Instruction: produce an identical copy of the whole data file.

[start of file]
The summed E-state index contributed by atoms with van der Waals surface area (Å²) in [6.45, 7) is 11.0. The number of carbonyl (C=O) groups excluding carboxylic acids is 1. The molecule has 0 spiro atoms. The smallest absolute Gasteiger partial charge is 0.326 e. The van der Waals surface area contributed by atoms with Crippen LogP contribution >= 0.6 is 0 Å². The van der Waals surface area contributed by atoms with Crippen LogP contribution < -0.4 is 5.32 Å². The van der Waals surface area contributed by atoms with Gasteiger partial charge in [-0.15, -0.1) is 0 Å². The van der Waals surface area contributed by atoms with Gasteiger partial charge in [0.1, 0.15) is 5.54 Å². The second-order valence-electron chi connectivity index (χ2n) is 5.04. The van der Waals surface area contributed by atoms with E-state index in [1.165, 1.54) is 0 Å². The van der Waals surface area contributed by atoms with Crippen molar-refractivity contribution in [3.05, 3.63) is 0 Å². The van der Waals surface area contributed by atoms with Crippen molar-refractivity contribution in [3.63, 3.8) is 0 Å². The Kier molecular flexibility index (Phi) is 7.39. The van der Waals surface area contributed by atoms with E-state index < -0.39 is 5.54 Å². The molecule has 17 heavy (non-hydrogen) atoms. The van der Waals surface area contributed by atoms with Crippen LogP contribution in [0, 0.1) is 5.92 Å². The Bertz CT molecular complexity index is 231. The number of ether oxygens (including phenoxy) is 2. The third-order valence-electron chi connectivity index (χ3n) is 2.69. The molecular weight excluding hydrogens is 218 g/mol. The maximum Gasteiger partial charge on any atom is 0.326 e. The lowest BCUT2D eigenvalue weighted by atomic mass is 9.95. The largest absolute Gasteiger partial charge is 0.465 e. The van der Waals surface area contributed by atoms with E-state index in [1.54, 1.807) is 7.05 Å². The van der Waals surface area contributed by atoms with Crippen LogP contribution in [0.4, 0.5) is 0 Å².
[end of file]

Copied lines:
The summed E-state index contributed by atoms with van der Waals surface area (Å²) in [6.45, 7) is 11.0. The number of carbonyl (C=O) groups excluding carboxylic acids is 1. The molecule has 0 spiro atoms. The smallest absolute Gasteiger partial charge is 0.326 e. The van der Waals surface area contributed by atoms with Crippen LogP contribution >= 0.6 is 0 Å². The van der Waals surface area contributed by atoms with Crippen LogP contribution < -0.4 is 5.32 Å². The van der Waals surface area contributed by atoms with Gasteiger partial charge in [-0.15, -0.1) is 0 Å². The van der Waals surface area contributed by atoms with Gasteiger partial charge in [0.1, 0.15) is 5.54 Å². The second-order valence-electron chi connectivity index (χ2n) is 5.04. The van der Waals surface area contributed by atoms with E-state index in [1.165, 1.54) is 0 Å². The van der Waals surface area contributed by atoms with Crippen molar-refractivity contribution in [3.05, 3.63) is 0 Å². The van der Waals surface area contributed by atoms with Crippen molar-refractivity contribution in [3.63, 3.8) is 0 Å². The Kier molecular flexibility index (Phi) is 7.39. The van der Waals surface area contributed by atoms with E-state index < -0.39 is 5.54 Å². The molecule has 17 heavy (non-hydrogen) atoms. The van der Waals surface area contributed by atoms with Crippen LogP contribution in [0, 0.1) is 5.92 Å². The Bertz CT molecular complexity index is 231. The number of ether oxygens (including phenoxy) is 2. The third-order valence-electron chi connectivity index (χ3n) is 2.69. The molecular weight excluding hydrogens is 218 g/mol. The maximum Gasteiger partial charge on any atom is 0.326 e. The lowest BCUT2D eigenvalue weighted by atomic mass is 9.95. The largest absolute Gasteiger partial charge is 0.465 e. The van der Waals surface area contributed by atoms with E-state index in [1.54, 1.807) is 7.05 Å². The van der Waals surface area contributed by atoms with Crippen LogP contribution in [0.4, 0.5) is 0 Å².